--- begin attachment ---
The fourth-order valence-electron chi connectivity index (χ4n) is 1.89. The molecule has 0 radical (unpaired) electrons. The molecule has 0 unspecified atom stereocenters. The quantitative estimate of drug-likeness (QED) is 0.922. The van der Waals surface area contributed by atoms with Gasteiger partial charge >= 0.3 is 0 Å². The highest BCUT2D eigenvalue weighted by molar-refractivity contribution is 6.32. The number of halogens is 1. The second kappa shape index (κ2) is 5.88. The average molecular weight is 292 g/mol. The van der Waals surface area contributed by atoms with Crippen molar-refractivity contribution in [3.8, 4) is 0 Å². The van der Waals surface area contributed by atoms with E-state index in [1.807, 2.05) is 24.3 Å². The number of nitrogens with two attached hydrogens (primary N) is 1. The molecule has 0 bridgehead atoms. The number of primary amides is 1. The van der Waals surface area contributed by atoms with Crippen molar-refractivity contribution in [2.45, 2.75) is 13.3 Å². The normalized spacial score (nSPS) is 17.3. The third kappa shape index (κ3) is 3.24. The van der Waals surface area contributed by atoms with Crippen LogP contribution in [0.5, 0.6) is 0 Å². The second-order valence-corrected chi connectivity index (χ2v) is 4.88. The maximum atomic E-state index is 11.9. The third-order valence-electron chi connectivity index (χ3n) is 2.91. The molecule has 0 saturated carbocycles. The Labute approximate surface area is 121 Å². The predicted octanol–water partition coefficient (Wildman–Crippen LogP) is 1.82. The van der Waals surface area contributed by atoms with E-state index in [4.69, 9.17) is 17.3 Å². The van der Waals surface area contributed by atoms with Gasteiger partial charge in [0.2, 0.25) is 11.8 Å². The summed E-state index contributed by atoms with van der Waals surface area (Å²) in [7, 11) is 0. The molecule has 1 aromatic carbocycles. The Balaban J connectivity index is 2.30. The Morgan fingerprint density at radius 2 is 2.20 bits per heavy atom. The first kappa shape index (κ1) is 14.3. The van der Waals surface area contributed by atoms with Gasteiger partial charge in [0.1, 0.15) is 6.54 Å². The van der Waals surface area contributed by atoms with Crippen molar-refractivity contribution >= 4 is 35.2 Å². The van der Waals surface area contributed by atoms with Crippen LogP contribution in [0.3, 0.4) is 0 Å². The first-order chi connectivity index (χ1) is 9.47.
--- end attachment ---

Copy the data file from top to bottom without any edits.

The fourth-order valence-electron chi connectivity index (χ4n) is 1.89. The molecule has 0 radical (unpaired) electrons. The molecule has 0 unspecified atom stereocenters. The quantitative estimate of drug-likeness (QED) is 0.922. The van der Waals surface area contributed by atoms with Gasteiger partial charge >= 0.3 is 0 Å². The highest BCUT2D eigenvalue weighted by molar-refractivity contribution is 6.32. The number of halogens is 1. The second kappa shape index (κ2) is 5.88. The average molecular weight is 292 g/mol. The van der Waals surface area contributed by atoms with Crippen molar-refractivity contribution in [3.8, 4) is 0 Å². The van der Waals surface area contributed by atoms with E-state index in [1.807, 2.05) is 24.3 Å². The number of nitrogens with two attached hydrogens (primary N) is 1. The molecule has 0 bridgehead atoms. The number of primary amides is 1. The van der Waals surface area contributed by atoms with Crippen molar-refractivity contribution in [2.45, 2.75) is 13.3 Å². The normalized spacial score (nSPS) is 17.3. The third kappa shape index (κ3) is 3.24. The van der Waals surface area contributed by atoms with Crippen LogP contribution in [0.5, 0.6) is 0 Å². The second-order valence-corrected chi connectivity index (χ2v) is 4.88. The maximum atomic E-state index is 11.9. The third-order valence-electron chi connectivity index (χ3n) is 2.91. The molecule has 0 saturated carbocycles. The Labute approximate surface area is 121 Å². The predicted octanol–water partition coefficient (Wildman–Crippen LogP) is 1.82. The van der Waals surface area contributed by atoms with E-state index in [4.69, 9.17) is 17.3 Å². The van der Waals surface area contributed by atoms with Gasteiger partial charge in [0.2, 0.25) is 11.8 Å². The summed E-state index contributed by atoms with van der Waals surface area (Å²) in [7, 11) is 0. The molecule has 1 aromatic carbocycles. The Balaban J connectivity index is 2.30. The Morgan fingerprint density at radius 2 is 2.20 bits per heavy atom. The first kappa shape index (κ1) is 14.3. The van der Waals surface area contributed by atoms with Gasteiger partial charge in [0.1, 0.15) is 6.54 Å². The van der Waals surface area contributed by atoms with Crippen molar-refractivity contribution >= 4 is 35.2 Å². The van der Waals surface area contributed by atoms with Crippen LogP contribution in [0.3, 0.4) is 0 Å². The first-order chi connectivity index (χ1) is 9.47.